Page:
In the ocean of manifestation, which is the light of love, day and night are felt to be one.
Joy for ever, no sorrow, no struggle!
There have I seen joy filled to the brim, perfection of joy;
No place for error is there.
Kabir says: "There have I witnessed the sport of One Bliss!"
I have known in my body the sport of the universe: I have escaped from the error of this world.
The inward and the outward are become as one sky, the Infinite and the finite are united: I am drunken with the sight of this All!
This Light of Thine fulfils the universe: the lamp of love that burns on the salver of knowledge.
Kabir says: "There error cannot enter, and the conflict of life and death is felt no more."
II. 77. [TEXT NOT REPRODUCIBLE IN ASCII]
THE middle region of the sky, wherein the spirit dwelleth, is radiant with the music of light;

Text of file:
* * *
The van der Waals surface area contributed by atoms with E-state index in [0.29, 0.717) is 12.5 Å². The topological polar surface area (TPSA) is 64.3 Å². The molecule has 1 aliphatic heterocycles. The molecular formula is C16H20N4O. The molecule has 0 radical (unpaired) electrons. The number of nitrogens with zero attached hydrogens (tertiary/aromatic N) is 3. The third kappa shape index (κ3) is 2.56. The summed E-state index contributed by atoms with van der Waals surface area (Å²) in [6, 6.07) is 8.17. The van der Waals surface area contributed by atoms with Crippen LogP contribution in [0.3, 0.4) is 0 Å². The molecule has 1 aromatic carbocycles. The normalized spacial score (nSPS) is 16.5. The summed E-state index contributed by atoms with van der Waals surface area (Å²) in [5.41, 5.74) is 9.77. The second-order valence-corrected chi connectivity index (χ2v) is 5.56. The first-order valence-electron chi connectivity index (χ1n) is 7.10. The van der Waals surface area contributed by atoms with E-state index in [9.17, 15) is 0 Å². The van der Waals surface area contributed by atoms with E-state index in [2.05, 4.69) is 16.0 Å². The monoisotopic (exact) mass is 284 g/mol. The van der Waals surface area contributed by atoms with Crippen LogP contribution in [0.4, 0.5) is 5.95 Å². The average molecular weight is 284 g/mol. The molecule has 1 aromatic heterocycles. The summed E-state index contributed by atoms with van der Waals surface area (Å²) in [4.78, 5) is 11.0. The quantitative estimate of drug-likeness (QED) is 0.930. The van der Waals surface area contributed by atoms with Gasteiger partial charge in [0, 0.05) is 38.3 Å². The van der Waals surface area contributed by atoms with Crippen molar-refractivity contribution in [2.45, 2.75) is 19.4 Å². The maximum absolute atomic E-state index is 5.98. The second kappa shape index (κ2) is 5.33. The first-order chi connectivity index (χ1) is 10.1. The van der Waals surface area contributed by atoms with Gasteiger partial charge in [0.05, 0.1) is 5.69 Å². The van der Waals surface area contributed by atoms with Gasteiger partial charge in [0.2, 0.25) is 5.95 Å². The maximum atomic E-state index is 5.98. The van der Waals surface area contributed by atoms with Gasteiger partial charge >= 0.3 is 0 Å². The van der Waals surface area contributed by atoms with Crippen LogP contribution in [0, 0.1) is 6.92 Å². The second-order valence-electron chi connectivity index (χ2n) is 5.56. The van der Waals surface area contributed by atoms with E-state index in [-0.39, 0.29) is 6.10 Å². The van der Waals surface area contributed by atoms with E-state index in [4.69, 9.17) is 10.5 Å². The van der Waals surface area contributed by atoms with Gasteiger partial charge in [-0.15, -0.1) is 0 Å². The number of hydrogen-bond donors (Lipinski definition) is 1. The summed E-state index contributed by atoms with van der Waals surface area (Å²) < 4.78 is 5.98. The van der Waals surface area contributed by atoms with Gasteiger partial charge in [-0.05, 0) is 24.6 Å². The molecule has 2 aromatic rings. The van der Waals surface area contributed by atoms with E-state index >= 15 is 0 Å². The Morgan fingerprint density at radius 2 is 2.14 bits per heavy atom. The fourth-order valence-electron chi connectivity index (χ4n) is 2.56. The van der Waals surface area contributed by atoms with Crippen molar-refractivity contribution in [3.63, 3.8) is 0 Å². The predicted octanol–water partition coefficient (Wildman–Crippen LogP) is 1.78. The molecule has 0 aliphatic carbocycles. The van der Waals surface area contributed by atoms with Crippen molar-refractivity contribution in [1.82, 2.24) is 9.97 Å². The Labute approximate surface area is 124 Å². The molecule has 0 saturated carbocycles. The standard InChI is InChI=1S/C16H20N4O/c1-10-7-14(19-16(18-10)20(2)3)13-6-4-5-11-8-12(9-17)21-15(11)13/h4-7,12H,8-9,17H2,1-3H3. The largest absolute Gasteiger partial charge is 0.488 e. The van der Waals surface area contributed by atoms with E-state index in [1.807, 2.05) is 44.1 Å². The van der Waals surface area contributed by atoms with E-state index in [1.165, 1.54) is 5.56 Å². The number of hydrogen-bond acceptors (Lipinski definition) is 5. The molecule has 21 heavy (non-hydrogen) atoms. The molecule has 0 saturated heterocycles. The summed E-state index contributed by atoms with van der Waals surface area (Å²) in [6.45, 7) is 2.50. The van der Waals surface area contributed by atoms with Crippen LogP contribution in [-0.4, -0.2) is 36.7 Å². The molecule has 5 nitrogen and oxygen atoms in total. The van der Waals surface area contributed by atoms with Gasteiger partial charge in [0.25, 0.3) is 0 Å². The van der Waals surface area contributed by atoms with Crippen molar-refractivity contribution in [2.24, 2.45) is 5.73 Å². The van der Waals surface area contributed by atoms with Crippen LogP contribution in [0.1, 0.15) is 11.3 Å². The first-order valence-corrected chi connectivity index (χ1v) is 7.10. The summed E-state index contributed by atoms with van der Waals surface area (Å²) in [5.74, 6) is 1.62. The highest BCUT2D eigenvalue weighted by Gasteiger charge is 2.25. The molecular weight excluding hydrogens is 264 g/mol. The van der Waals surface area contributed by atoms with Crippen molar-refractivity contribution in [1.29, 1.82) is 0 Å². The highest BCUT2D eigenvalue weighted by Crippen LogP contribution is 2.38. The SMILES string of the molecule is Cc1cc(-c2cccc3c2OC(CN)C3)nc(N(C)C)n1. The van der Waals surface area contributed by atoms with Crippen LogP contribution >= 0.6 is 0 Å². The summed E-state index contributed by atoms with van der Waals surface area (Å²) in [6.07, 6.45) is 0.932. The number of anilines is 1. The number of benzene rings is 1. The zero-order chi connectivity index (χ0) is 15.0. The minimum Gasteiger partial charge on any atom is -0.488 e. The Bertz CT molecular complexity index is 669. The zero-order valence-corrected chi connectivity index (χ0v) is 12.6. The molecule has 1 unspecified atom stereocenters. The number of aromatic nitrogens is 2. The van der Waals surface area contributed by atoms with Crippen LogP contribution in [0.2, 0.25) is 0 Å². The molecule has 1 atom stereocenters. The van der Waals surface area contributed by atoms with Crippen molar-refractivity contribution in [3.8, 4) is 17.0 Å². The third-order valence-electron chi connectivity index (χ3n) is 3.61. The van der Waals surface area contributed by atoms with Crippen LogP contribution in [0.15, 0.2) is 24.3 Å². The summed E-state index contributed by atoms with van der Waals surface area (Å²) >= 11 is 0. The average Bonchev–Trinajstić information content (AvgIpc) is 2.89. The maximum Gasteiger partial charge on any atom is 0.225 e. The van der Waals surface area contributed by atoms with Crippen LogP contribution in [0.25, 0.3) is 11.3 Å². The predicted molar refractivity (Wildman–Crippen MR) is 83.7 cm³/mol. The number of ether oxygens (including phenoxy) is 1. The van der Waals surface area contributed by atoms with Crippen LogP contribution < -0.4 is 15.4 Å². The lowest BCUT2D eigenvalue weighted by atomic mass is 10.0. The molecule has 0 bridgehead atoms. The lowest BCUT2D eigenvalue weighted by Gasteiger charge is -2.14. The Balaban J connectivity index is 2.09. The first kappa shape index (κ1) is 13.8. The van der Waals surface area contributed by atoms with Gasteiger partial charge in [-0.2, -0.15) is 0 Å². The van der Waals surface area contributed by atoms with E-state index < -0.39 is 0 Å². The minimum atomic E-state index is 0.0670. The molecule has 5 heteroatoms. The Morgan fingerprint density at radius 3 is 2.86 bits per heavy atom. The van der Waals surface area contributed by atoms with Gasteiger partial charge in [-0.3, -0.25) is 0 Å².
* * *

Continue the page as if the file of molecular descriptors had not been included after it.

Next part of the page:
There, where the pure and white music blossoms, my Lord takes His delight.
In the wondrous effulgence of each hair of His body, the brightness of millions of suns and of moons is lost.
On that shore there is a city, where the rain of nectar pours and pours, and never ceases.
Kabir says: "Come, O Dharmadas! and see my great Lord's Durbar."
II. 20. [TEXT NOT REPRODUCIBLE IN ASCII]
OMY heart! the Supreme Spirit, the great Master, is near you: wake, oh wake!
Run to the feet of your Beloved: for your Lord stands near to your head.
You have slept for unnumbered ages; this morning will you not wake?
II. 22. [TEXT NOT REPRODUCIBLE IN ASCII]
To what shore would you cross, O my heart? there is no traveller before you, there is no road:
Where is the movement, where is the rest, on that shore?
There is no water; no boat, no boatman, is there;
There is not so much as a rope to tow the boat, nor a man to draw it.
No earth, no sky, no time, no thing, is there: no shore, no ford!
There, there is neither body nor mind: and where is the place that shall still the thirst of the soul? You shall find naught in that emptiness.
Be strong, and enter into your own body: for there your foothold is firm. Consider it well, O my heart! go not elsewhere.